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Furniture, home furnishings store sales make gains in April

 4 July 2022     Michael J. Knell 

OTTAWA – Furniture store sales continued to make significant gains in year-over-year sales in April 2022, according to the latest figures published by Statistics Canada in its latest Monthly Retail Trade Survey (MRTS). Home furnishings stores also turned in a strong performance when compared to April last year although that of electronics and appliance stores was much more modest.

Most analysts were quick to point out the surges can be attributed to one factor: most of the country was in lockdown throughout April 2021 as part of the effort to contain the spread of the COVID-19 pandemic. At that time, merchants were forced to rely on e-commerce as customers weren’t allowed to visit their stores. But now that they can, brick-and-mortar stores are seeing a resurgence in both floor traffic and sales.

Furniture store sales in Canada made significant gains in April over April 2021 but observers are concerned consumers will move away from goods to services, such as travel and entertainment, as pandemic restrictions continued to be lifted.The national bean counter set furniture store sales at an actual and preliminary $1.17 billion for the month of April 2022, virtually unchanged from those rung-up in March. They were also up 23.4% over the $951.7 million in sales for April 2021.

While April’s advance from March sales was insignificant, it was the second consecutive month of improving sales, following February’s stumble.

For the first four months of 2022, furniture store sales totalled $4.36 billion, a 16.1% gain over the $3.76 billion for the comparable period last year.

Statistics Canada defines a furniture store as a retail establishment generating 51% or more of its annual revenue from the sale of furniture and mattresses.

It should be noted the MRTS tracks only sales made by what Statistics Canada refers to as ‘location based’ retail, that is, brick-and-mortar stores. These figures do not include sales by digital only furniture purveyors such as Rove Concepts or Article. But, adding to the confusion, they do include the e-commerce sales of all predominately brick-and-mortar merchants such as Brault & Martineau, Leon’s, The Brick and Sleep Country Canada.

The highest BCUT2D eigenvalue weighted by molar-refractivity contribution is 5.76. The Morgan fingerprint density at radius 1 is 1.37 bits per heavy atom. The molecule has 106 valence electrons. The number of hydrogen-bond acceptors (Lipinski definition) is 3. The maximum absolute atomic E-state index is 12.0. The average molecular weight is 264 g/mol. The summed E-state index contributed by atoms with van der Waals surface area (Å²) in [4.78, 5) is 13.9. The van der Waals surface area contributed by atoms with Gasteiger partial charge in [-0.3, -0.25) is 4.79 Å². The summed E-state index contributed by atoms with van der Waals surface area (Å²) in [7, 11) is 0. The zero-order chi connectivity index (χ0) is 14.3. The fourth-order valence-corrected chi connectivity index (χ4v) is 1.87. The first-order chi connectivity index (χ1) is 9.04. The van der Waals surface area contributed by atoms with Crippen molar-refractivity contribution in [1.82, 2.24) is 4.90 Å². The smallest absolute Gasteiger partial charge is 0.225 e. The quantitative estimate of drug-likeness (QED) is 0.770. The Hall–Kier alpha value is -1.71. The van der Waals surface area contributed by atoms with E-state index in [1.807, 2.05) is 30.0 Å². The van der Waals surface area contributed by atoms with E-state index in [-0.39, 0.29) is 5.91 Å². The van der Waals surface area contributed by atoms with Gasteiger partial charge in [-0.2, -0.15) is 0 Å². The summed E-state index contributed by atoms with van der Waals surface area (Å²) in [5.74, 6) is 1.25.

Meanwhile, home furnishings stores – a catchall that includes flooring specialists, lighting stores as well as merchants focusing on accent, occasional furniture and decorative accessories – saw actual and preliminary sales drop 10.2% in April to $658.4 million from $732.9 million in March. However, they were 18.3% higher than the $579.6 million sold in April 2021.

For the year-to-date, home furnishings store sales tallied $2.56 billion compared to $2.26 billion for the comparable 2021 period – a gain of 13.4%.

Electronics and appliance stores continued to turn in modest and stable growth as its actual and preliminary sales for April were set at $1.14 billion. This was off 8.6% from the $1.25 billion sold in March but up 5.3% from the $1.08 billion sold in April 2021.

Sales for the first four months of 2022 totalled $4.46 billion, up 1.5% from the $4.40 billion sold during the same period last year.

For the most part, both furniture and home furnishings stores kept pace with many of the remaining durable goods categories – such as clothing, sporting goods, general merchandise and health/personal care stores. Statistics Canada noted total location-based store sales were up 8.9% in April 2022 over April 2022.

Motor vehicles and grocery stores continued to struggle in April.

Most analysts believe in the coming months, retail sales will be impacted by two major trends: a shift in consumer spending away from goods – such as furniture, mattresses and appliances – to services and high inflation.

“We expect to see some continued moderation in retail sales volumes as spending on goods gives way to rebounding spending on services, such as concert tickets, vacations and dining-out. Already changing consumer preference have caught some retailers off guard, with too much inventory of items where demand has been easing,” a senior member of the team at TD Economics said in a research note.

TempurPedic Canada
Sealy Canada
This HGO article was written by:
Michael J. Knell
Michael J. Knell

Michael is the publisher and editor of Home Goods Online. A seasoned business journalist, he has researched and written about the furniture, mattress and major appliance industries in both Canada and the United States for the past three decades.

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Home Goods and its accompanying newsletter - HGO This Week - covers the furniture, bedding, appliances, consumer electronics, accessories, lamps and lighting and floor coverings product sectors of the big ticket home goods market in Canada. HGO is also a forum for the dissemination of market research and hard-hitting articles on best practices for Canadian retailers.

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